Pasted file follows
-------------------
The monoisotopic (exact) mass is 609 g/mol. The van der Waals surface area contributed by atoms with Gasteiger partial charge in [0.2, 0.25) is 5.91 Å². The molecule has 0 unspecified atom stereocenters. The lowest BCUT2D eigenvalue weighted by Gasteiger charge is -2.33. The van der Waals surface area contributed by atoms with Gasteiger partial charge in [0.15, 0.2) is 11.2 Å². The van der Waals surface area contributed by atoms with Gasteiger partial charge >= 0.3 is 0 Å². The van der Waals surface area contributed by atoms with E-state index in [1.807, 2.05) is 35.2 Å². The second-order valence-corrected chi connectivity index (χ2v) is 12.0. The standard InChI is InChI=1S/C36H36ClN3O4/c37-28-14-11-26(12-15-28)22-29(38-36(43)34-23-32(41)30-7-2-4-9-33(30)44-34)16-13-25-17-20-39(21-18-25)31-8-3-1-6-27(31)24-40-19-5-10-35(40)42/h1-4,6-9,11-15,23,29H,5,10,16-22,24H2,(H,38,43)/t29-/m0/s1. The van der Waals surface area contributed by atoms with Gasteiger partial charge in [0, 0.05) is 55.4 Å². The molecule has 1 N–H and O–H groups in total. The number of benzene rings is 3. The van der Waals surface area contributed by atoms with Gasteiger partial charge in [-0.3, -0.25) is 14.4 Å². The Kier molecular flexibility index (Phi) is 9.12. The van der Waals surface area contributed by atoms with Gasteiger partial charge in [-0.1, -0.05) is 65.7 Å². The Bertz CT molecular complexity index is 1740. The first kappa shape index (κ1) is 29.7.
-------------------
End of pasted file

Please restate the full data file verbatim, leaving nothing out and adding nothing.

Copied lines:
The monoisotopic (exact) mass is 609 g/mol. The van der Waals surface area contributed by atoms with Gasteiger partial charge in [0.2, 0.25) is 5.91 Å². The molecule has 0 unspecified atom stereocenters. The lowest BCUT2D eigenvalue weighted by Gasteiger charge is -2.33. The van der Waals surface area contributed by atoms with Gasteiger partial charge in [0.15, 0.2) is 11.2 Å². The van der Waals surface area contributed by atoms with Gasteiger partial charge >= 0.3 is 0 Å². The van der Waals surface area contributed by atoms with E-state index in [1.807, 2.05) is 35.2 Å². The second-order valence-corrected chi connectivity index (χ2v) is 12.0. The standard InChI is InChI=1S/C36H36ClN3O4/c37-28-14-11-26(12-15-28)22-29(38-36(43)34-23-32(41)30-7-2-4-9-33(30)44-34)16-13-25-17-20-39(21-18-25)31-8-3-1-6-27(31)24-40-19-5-10-35(40)42/h1-4,6-9,11-15,23,29H,5,10,16-22,24H2,(H,38,43)/t29-/m0/s1. The van der Waals surface area contributed by atoms with Gasteiger partial charge in [0, 0.05) is 55.4 Å². The molecule has 1 N–H and O–H groups in total. The number of benzene rings is 3. The van der Waals surface area contributed by atoms with Gasteiger partial charge in [-0.3, -0.25) is 14.4 Å². The Kier molecular flexibility index (Phi) is 9.12. The van der Waals surface area contributed by atoms with Gasteiger partial charge in [-0.1, -0.05) is 65.7 Å². The Bertz CT molecular complexity index is 1740. The first kappa shape index (κ1) is 29.7.